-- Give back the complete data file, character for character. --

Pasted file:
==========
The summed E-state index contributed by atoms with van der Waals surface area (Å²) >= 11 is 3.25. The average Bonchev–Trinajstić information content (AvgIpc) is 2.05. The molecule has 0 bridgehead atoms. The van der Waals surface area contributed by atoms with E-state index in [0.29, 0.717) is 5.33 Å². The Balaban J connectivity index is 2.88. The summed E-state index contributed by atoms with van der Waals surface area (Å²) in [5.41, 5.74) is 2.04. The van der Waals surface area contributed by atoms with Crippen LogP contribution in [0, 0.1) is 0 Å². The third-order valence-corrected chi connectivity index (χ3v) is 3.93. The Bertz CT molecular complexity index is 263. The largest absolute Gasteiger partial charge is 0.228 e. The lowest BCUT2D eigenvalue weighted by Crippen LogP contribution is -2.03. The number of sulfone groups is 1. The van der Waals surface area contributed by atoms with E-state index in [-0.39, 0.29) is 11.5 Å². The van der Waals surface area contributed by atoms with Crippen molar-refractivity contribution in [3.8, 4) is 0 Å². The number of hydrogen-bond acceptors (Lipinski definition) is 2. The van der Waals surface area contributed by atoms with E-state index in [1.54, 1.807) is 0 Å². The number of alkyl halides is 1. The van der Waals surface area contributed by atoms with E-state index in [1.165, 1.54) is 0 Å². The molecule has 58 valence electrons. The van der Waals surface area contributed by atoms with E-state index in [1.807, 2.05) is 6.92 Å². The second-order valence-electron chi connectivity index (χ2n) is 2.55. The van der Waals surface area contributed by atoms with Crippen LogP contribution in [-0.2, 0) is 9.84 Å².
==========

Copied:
The summed E-state index contributed by atoms with van der Waals surface area (Å²) >= 11 is 3.25. The average Bonchev–Trinajstić information content (AvgIpc) is 2.05. The molecule has 0 bridgehead atoms. The van der Waals surface area contributed by atoms with E-state index in [0.29, 0.717) is 5.33 Å². The Balaban J connectivity index is 2.88. The summed E-state index contributed by atoms with van der Waals surface area (Å²) in [5.41, 5.74) is 2.04. The van der Waals surface area contributed by atoms with Crippen LogP contribution in [0, 0.1) is 0 Å². The third-order valence-corrected chi connectivity index (χ3v) is 3.93. The Bertz CT molecular complexity index is 263. The largest absolute Gasteiger partial charge is 0.228 e. The lowest BCUT2D eigenvalue weighted by Crippen LogP contribution is -2.03. The number of sulfone groups is 1. The van der Waals surface area contributed by atoms with E-state index in [-0.39, 0.29) is 11.5 Å². The van der Waals surface area contributed by atoms with Crippen molar-refractivity contribution in [3.8, 4) is 0 Å². The number of hydrogen-bond acceptors (Lipinski definition) is 2. The van der Waals surface area contributed by atoms with E-state index in [1.54, 1.807) is 0 Å². The number of alkyl halides is 1. The van der Waals surface area contributed by atoms with E-state index in [1.165, 1.54) is 0 Å². The molecule has 58 valence electrons. The van der Waals surface area contributed by atoms with E-state index in [1.807, 2.05) is 6.92 Å². The second-order valence-electron chi connectivity index (χ2n) is 2.55. The van der Waals surface area contributed by atoms with Crippen LogP contribution in [-0.2, 0) is 9.84 Å².